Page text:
Humiliated and stripped of everything by King Domnall the Merciless, Tusco had fled into the forests with what was left of his personal bodyguard (which was also now the entire "army" of Venice) and wandered aimlessly for months, driven increasingly madder by the paranoia and derangement that had plagued him throughout his life, and that he had finally surrendered to.
His men had gradually abandoned him as his madness became clearer, though none blamed him for retreating into despair and lunacy. Now only five remained - his strongest supporters and best friends - and right now their leader, Michael, was trying to convince Tusco that they should get out of Scottish lands. This was a task made harder by the fact that often Tusco seemed to forget Michael was his Bodyguard Commander and not his late brother, the former Doge.
"We cannot stay in these lands, Doge," whispered Michael now, hoping to get through to him,"The Byzantines would offer sanctuary surely."
"We cannot leave Scotland," whispered Tusco, shaking his head and staring far away,"Domnall Canmore told me he would guarantee my safety while I was in Scottish lands.... Domnall Canmore is a man of his word... he's a man of his word, yes, yes... yes he is."
"It's no use," sighed Michael, standing up and turning to what was left of his men,"He sees assassins under every rock and behind every tree, he's become convinced he will only be safe in Scottish lands."
"And so he is," spoke a new voice, and Michael twisting grabbing at his sword hilt, only for a thin blade to plunge into his throat. As their Commander fell choking and clutching at his throat as blood bubbled out of his mouth, the remaining soldiers grabbed at their own weapons, pulling blades loose and looking around in shock.
There was no one there.
"ASSASSIN! ASSASSIN!" squealed Tusco in terror, staring at Michael's corpse,"ASSASSIN!"
"Where?" howled one of the soldiers, casting his eyes about the shadows amongst the trees,"KING DOMNALL SAID WE'D BE SAFE!"
"Nae, lad," chuckled the voice, directly behind the soldier,"Only ye Doge."
The soldier rasped horrifically as his throat was slit, and the three remaining soldiers swung their swords at the brown blur of the robed figure dancing backwards towards the trees.
"Stand still and fight like a man!" howled one of the Venetians. Suddenly the brown robed figure froze in place, the soldier rushing past him unable to check his forward momentum, and he felt a horrible pressure and release in his gut as his belly was cut open.
"ASSASSSSSSSSIN!" squealed Tusco, sitting in his own filth and unable to move as he watched the assassin dispatch the last two soldiers, then grab the hair of the one he had gutted and pull back his head, slitting his throat with brutal efficiency.
"Aye, Assassin," whispered Farquar the Killer, turning to grin at the Doge,"BOO!"
Tusco welped in fright and stumbled off of the tree stump he was sitting on. As if the movement had broken his paralysis, he scrabbled on all fours through the brook and into the treeline, while Farquar grinned and cleaned off his blades, then set out after him.
He following the panting, uncontrollably weeping Doge through the trees for ten minutes, shaking his head and chuckling as he made certain to shepherd him in the direction he wanted to go. Finally, he seemed to have had enough and quickened his pace, grabbing the Doge by the ankle with one big hand and physically flipping him over onto his back.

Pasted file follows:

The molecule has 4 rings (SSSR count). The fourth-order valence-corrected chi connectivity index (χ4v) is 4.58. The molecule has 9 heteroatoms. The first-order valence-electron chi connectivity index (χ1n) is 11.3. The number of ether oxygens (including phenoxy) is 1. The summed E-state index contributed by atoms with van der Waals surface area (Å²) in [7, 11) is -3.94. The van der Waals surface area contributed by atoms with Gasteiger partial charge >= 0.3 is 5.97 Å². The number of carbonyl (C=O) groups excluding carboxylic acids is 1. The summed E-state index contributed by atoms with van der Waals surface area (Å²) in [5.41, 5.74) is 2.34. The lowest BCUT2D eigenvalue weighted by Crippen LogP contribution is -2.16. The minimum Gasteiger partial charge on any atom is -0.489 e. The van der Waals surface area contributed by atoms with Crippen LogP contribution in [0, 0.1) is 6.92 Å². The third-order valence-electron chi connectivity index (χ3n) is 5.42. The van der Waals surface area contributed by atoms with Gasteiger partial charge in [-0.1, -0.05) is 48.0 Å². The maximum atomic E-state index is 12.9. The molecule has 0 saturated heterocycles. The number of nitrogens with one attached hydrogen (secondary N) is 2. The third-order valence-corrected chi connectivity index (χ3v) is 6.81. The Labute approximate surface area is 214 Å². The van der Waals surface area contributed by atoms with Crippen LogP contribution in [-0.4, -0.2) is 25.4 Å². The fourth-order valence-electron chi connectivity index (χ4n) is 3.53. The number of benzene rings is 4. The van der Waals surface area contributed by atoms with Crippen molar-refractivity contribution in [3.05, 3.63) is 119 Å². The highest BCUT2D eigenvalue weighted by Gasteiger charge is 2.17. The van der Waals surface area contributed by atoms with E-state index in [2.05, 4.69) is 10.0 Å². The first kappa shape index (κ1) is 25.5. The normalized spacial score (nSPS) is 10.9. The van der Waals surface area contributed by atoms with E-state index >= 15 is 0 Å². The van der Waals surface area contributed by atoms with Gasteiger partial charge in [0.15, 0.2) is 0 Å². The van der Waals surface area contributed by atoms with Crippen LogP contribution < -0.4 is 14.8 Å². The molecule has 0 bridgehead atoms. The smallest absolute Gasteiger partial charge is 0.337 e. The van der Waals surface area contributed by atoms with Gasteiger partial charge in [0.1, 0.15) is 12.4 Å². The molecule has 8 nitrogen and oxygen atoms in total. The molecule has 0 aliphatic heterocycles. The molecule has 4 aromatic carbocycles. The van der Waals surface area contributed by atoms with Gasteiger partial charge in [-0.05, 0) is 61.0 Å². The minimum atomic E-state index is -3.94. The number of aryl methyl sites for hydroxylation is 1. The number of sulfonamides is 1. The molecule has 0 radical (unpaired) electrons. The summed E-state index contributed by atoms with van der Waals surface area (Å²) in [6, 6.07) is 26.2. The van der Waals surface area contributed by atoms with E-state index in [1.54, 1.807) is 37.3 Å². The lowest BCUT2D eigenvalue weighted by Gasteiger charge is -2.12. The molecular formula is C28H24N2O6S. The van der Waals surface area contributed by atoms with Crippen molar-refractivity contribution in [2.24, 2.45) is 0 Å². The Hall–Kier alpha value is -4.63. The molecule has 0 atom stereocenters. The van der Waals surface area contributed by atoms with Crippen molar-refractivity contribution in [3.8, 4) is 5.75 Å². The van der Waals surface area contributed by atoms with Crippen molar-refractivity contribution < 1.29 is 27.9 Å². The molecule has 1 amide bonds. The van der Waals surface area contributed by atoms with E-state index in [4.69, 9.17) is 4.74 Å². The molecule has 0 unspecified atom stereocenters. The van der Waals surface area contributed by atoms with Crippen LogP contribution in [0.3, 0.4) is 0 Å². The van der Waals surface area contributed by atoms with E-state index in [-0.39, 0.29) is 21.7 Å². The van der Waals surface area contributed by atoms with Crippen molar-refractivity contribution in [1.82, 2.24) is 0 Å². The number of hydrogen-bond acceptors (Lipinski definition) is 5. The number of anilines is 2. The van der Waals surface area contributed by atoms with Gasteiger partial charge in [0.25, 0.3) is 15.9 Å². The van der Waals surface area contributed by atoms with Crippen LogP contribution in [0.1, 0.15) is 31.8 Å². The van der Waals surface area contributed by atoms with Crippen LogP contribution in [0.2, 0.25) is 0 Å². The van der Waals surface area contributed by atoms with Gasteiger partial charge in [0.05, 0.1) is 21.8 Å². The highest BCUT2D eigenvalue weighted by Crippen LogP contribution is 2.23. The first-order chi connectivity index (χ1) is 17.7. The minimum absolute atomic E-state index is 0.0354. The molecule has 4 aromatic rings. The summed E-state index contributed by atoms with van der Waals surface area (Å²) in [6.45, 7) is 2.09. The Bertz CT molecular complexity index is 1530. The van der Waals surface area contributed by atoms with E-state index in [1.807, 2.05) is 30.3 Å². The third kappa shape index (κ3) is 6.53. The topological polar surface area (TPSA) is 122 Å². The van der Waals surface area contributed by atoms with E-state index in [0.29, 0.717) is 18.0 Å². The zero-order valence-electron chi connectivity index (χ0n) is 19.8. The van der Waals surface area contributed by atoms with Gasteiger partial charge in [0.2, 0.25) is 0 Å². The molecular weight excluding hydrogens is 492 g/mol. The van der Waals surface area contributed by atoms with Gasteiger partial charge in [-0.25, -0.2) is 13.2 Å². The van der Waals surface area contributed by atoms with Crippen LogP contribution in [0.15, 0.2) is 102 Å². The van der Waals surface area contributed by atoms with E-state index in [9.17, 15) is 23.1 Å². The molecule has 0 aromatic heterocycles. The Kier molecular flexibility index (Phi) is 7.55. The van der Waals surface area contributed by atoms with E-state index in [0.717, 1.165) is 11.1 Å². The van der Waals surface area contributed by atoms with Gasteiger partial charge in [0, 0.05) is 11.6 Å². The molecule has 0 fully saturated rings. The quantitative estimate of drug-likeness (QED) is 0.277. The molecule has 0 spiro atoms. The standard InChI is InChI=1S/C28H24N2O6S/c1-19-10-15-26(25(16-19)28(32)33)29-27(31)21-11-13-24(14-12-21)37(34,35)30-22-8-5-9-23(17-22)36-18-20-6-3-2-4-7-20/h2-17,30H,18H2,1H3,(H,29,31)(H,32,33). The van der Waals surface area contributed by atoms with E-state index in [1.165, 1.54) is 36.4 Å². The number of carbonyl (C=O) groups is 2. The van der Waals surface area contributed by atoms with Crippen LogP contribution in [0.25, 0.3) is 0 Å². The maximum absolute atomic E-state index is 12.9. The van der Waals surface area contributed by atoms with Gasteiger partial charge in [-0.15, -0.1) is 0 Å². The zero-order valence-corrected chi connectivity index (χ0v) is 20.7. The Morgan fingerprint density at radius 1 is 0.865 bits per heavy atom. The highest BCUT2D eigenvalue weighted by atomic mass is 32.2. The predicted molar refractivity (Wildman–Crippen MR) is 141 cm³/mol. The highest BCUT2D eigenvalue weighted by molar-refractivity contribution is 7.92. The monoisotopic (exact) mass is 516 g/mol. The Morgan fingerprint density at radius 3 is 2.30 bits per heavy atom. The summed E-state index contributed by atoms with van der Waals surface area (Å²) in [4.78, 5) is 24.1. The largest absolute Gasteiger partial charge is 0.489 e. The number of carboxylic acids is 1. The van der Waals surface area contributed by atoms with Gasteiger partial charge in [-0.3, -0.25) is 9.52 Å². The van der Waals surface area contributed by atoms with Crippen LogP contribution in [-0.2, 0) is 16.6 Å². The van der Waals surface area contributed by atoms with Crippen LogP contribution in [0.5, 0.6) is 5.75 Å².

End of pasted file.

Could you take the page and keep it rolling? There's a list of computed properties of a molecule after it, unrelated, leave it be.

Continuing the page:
"NO!" cried the Doge,"DOMNALL CANMORE IS A MAN OF HIS WORD!"
"Aye, he is," smiled Farquar,"Thank ye for being so accommodating.... we crossed the Hungarian Border five minutes ago."
"No... no... NO!" screamed Doge Tusco, as Farquar leaned down and ended the once mighty Venetian Empire in the most humiliating, undignified way any could have possibly imagined.
Micheil Broune frowned at the head of the table as the other men laughed, thoughts far away from the large, lavishly furnished command tent he was sitting in.
"Something bothers you, Micheil?" asked Duncan Forster, who had insisted that they share drinks in the Command Tent ahead of the upcoming battle. The others had been willing enough to break the tension, but Micheil couldn't get his mind off of what was coming. He'd been having strange dreams recently, and a sense of foreboding was....
"Nae, nae," he grunted, and forced a smile,"This was a good idea, Duncan, we need to relieve the tension ahead of the battle tomorrow.... I am sorry if I do nae seem entirely here."
There were five of them gathered in the tent - Generals of the Northern Desert, men who had either dim memories of their ancient homeland on the other edge of the world or none at all. Though he was not the eldest, Micheil was their chosen leader, and he was joined by Dougall Inchmertyn (the eldest of them); Duncan Forster who was Micheil's own age; Comgell of Carnavarane who was younger; and Farquar Makfulchiane, the youngest of them.
"Micheil, do nae worry yeself," chuckled Comgell, taking Broune by the hand. Micheil forced himself to leave his hand there, reminding himself that Comgell was a very "tactile" person,"So our conquering of Smyrna raised the alarm of the Byzantines? So they're sending 2200 finely trained soldiers who have had 1000 years of the finest military training our way? So we're a hastily assembled group of 1500 Scots with barely any infantry? Bah.... ye're forgetting that we have one advantage over them."
"And what is that, pray tell?" grinned Dougall.
"Why, ye dinnae ken?" asked a shocked looking Comgell, then let a wide smile cross his face,"We're Scottish!"
Slow smiles crossed all their faces, and they raised their cups to Scotland and drank deeply, Micheil included.